Prose Poems 74 pages, $18.00
The Bastard and the Bishop
“Gerald Fleming’s The Bastard and the Bishop is an awakening. Socially incisive and psychologically illuminating, it presents us with a full range of human passion and emotion. You didn’t know prose could sing, poetry could mean? Read The Bastard and the Bishop and see for yourself.”—Pablo Medina, Author of The Cuban Comedy
“Fleming, a master of the prose poem, is never satisfied to sing the same song, and this adventuresome spirit pays dividends in these new prose poems. Constantly surprising and inventive, he offers stories within stories that effortlessly merge the personal and the archetypal, breathing new life into a genre that has increasingly, and often sadly, become predictable.—Peter Johnson, Author of Truths, Falsehoods, and a Wee Bit of Honesty: A Short Primer on the Prose Poem, with Selected Letters from Russell Edson
“The crystalline vignettes in The Bastard and the Bishop let us drop into many hinted-at histories and subconscious motives. Fleming built these prose poems and their fragmented realities using small, collected phrases from a book he was gifted; those bits of language set him off toward mesmerizing perspectives. … [The Bastard and the Bishop]is a book of curiosities is a wonderland, a new way to journey through human interactions.”—Lauren Camp, Author of Took House
Gerald Fleming is the author of five books of poetry (three from HL) and numerous books for teachers. He taught for thirty-seven years in San Francisco’s public schools, has edited literary magazines traditional, epistolary, and vitreous, and recently edited The Collected Poetry and Prose of Lawrence Fixel (Sixteen Rivers Press, 2020). He lives most of the year in the Far West, and, if there’s no plague occurring, part of the year in Paris.
Prose 160 pages, $18.00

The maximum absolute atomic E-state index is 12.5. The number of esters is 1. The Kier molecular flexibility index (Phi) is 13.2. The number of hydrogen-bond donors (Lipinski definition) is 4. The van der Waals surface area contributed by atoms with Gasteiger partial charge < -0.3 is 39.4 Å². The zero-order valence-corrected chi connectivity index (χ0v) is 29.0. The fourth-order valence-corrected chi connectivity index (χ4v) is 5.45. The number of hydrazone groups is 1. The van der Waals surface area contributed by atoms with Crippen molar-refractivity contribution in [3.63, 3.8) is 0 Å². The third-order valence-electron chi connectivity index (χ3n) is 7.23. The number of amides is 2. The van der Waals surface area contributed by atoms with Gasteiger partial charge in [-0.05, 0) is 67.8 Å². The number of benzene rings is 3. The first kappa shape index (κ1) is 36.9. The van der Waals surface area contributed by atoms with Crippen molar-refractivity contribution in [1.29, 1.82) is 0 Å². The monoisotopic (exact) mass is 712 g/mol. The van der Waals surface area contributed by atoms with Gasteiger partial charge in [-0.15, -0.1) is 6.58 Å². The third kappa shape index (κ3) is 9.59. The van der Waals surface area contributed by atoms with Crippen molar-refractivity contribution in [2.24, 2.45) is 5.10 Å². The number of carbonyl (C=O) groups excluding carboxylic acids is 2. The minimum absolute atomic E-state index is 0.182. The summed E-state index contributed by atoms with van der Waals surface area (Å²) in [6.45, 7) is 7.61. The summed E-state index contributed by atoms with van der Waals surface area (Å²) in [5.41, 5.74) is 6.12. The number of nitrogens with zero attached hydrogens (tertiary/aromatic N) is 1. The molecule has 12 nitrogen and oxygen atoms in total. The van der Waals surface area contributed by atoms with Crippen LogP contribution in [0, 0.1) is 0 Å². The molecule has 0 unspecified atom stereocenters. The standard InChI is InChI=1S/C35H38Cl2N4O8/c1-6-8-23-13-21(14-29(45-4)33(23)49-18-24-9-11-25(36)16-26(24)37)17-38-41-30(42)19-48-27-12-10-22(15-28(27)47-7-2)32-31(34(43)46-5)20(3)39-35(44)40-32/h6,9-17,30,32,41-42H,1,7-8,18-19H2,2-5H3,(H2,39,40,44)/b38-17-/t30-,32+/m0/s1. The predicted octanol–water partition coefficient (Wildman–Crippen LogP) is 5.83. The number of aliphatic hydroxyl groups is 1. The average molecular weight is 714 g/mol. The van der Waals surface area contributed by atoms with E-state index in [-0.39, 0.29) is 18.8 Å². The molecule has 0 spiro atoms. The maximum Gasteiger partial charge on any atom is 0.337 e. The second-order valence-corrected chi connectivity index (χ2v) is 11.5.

Ghosts of America:
A Great American Novel
In Ghosts of America, on one unforgettable night a sexist male novelist undergoes a peculiar transformation after being haunted by the ghosts of the women he has miswritten: Jackie Kennedy and Valerie Solanas.
Mary-Louise Parker has called Hagood’s work “profoundly unique and honest . . . somehow executed with an astonishing lack of ego. She will break your heart with her naked sincerity; a masterful, singular writer who sheds light with every page. ”
And Rachel Lyon, author of Self-Portrait with Boy, calls the novel a “rollicking feminist fantasy . . . irreverent, well-informed, dirty and smart, this novel is an absolute party.”
Caroline Hagood is an Assistant Professor of Literature, Writing and Publishing and Director of Undergraduate Writing at St. Francis College in Brooklyn. She has published two books of poetry, Lunatic Speaks (FutureCycle Press), and Making Maxine’s Baby (Hanging Loose), and one book-length essay, Ways of Looking at a Woman (Hanging Loose). Her writing has appeared in The Kenyon Review, the Huffington Post, the Guardian, Salon, and the Economist.
Poetry, 116 pages
To A New Era
Joanna Fuhrman’s new book is a fearless blend of the real and the surreal, the political and the personal, all with the marks of her own kind of accelerated dizzying style that nevertheless brings you along with it. Her work has been published in many journals, in including the Pushcart Prize Anthology (2011). She is the author of five previous full-length poetry collections, four of which have been published by Hanging Loose: Freud in Brooklyn, Ugh Ugh Ocean, Moraine, and The Year of Yellow Butterflies. Her books have been widely reviewed and praised; To a New Era is no exception.